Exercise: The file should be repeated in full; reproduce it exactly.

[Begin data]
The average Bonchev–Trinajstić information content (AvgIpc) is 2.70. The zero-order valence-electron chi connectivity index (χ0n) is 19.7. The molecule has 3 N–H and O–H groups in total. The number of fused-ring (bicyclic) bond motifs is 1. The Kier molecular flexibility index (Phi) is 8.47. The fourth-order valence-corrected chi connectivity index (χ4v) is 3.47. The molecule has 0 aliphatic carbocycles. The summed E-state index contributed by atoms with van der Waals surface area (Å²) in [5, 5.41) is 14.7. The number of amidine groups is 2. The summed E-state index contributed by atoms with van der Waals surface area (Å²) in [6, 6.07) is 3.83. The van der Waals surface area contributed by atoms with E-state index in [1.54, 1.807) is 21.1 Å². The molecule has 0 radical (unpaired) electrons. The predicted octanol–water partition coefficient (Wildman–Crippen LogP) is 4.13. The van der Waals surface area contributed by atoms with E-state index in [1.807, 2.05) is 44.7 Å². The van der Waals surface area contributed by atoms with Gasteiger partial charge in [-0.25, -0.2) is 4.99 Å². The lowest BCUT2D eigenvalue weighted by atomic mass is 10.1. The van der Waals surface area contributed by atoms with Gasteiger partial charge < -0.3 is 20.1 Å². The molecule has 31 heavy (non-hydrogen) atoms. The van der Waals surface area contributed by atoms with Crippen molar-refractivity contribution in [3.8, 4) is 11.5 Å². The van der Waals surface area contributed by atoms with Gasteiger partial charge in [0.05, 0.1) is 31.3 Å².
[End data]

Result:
The average Bonchev–Trinajstić information content (AvgIpc) is 2.70. The zero-order valence-electron chi connectivity index (χ0n) is 19.7. The molecule has 3 N–H and O–H groups in total. The number of fused-ring (bicyclic) bond motifs is 1. The Kier molecular flexibility index (Phi) is 8.47. The fourth-order valence-corrected chi connectivity index (χ4v) is 3.47. The molecule has 0 aliphatic carbocycles. The summed E-state index contributed by atoms with van der Waals surface area (Å²) in [5, 5.41) is 14.7. The number of amidine groups is 2. The summed E-state index contributed by atoms with van der Waals surface area (Å²) in [6, 6.07) is 3.83. The van der Waals surface area contributed by atoms with E-state index in [1.54, 1.807) is 21.1 Å². The molecule has 0 radical (unpaired) electrons. The predicted octanol–water partition coefficient (Wildman–Crippen LogP) is 4.13. The van der Waals surface area contributed by atoms with E-state index in [1.807, 2.05) is 44.7 Å². The van der Waals surface area contributed by atoms with Gasteiger partial charge in [-0.25, -0.2) is 4.99 Å². The lowest BCUT2D eigenvalue weighted by atomic mass is 10.1. The van der Waals surface area contributed by atoms with Gasteiger partial charge < -0.3 is 20.1 Å². The molecule has 31 heavy (non-hydrogen) atoms. The van der Waals surface area contributed by atoms with Crippen molar-refractivity contribution in [3.8, 4) is 11.5 Å². The van der Waals surface area contributed by atoms with Gasteiger partial charge in [0.05, 0.1) is 31.3 Å².